Self-deception in Ancient Philosophy
An International Conference
Athens, June 12-13, 2023
The phenomenon of self-deception introduces a host of philosophical and psychological problems. Their study, and the study of how they have been addressed in broader philosophical traditions, helps us gain a better understanding of our mind and the formation of our beliefs. Questions central to the philosophical discussion of self-deception may be divided into two kinds. On the one hand, conceptual questions regarding the definition of self-deception, and the understanding of its paradoxes. On the other hand, normative questions of whether self-deception is wrong, and whether the moral arguments against interpersonal deceiving apply to deceiving oneself.
The Conference will focus on responses explicitly or implicitly articulated in the philosophical traditions of the ancient Western world. The aim is to provide a constructive forum to explore this rather neglected topic. Papers may focus on particular thinkers, individual texts, or broader traditions from the Pre-Socratics up to the Hellenistic Schools.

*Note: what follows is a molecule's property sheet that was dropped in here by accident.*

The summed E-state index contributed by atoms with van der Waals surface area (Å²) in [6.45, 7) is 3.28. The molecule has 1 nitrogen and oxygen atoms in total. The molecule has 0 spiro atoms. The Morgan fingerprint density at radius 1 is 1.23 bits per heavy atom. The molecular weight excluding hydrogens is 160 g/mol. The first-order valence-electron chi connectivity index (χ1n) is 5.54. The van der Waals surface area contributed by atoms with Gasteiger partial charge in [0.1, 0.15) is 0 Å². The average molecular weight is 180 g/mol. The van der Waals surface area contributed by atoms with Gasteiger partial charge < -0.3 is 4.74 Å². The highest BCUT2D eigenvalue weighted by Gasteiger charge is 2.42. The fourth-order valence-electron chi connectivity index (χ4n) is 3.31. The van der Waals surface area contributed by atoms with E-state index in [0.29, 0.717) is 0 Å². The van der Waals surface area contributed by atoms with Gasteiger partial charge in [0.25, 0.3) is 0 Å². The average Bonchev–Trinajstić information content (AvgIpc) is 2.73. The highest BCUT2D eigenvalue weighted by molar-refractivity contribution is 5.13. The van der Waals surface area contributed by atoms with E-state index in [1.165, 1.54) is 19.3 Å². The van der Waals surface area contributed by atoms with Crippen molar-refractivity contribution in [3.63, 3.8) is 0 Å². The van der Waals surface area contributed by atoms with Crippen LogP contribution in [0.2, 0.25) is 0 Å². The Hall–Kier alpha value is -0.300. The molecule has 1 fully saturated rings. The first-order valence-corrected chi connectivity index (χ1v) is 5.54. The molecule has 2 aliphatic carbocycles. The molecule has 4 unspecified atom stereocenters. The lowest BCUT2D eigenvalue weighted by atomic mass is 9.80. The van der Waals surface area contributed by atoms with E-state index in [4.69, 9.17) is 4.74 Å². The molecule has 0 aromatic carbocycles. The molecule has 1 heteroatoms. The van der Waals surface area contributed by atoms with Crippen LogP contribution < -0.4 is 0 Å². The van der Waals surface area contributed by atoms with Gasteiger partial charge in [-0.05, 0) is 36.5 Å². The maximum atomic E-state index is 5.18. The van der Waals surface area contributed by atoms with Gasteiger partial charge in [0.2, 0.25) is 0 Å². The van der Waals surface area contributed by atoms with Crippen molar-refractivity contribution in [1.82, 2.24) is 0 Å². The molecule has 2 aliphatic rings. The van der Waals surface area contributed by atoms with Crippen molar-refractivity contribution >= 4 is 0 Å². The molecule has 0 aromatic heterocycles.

Panagiotis Thanassas (NKU Athens): Self-deceptive mortals in Parmenides’ doxa
Walter Mesch (Münster): Plato on self-deceiving Sophists. The example of Gorgias
Sara De Leonardis (Cornell): Sightlovers (Rep. 476a–480a): a case of self-deception
Andrea Buongiorno (Oxford): Aristotle on perceptual self-deception
Brian Killackey (Catholic@Washington): An Aristotelian Case of Self-Deception Without Incompatible doxai
Ioannis Telios (NKU Athens): TBA
Christof Rapp (LMU Munich): Deceiving oneself about one’s own standing, merits and moral goodness. Themes from Aristotle’s moral psychology
Michail Pantoulias (NKU Athens): Practical truth and akrasia: Self-deception in the practical syllogism
Pavlos Kontos (UoPatras): Hope and self-deception
Kathryn Muyskens & Thomas Davis (Yale-NUS): Self-Deception Stoic-Style
Kelly Arenson (Duquesne): Epicureans on Hedonic Self-Deception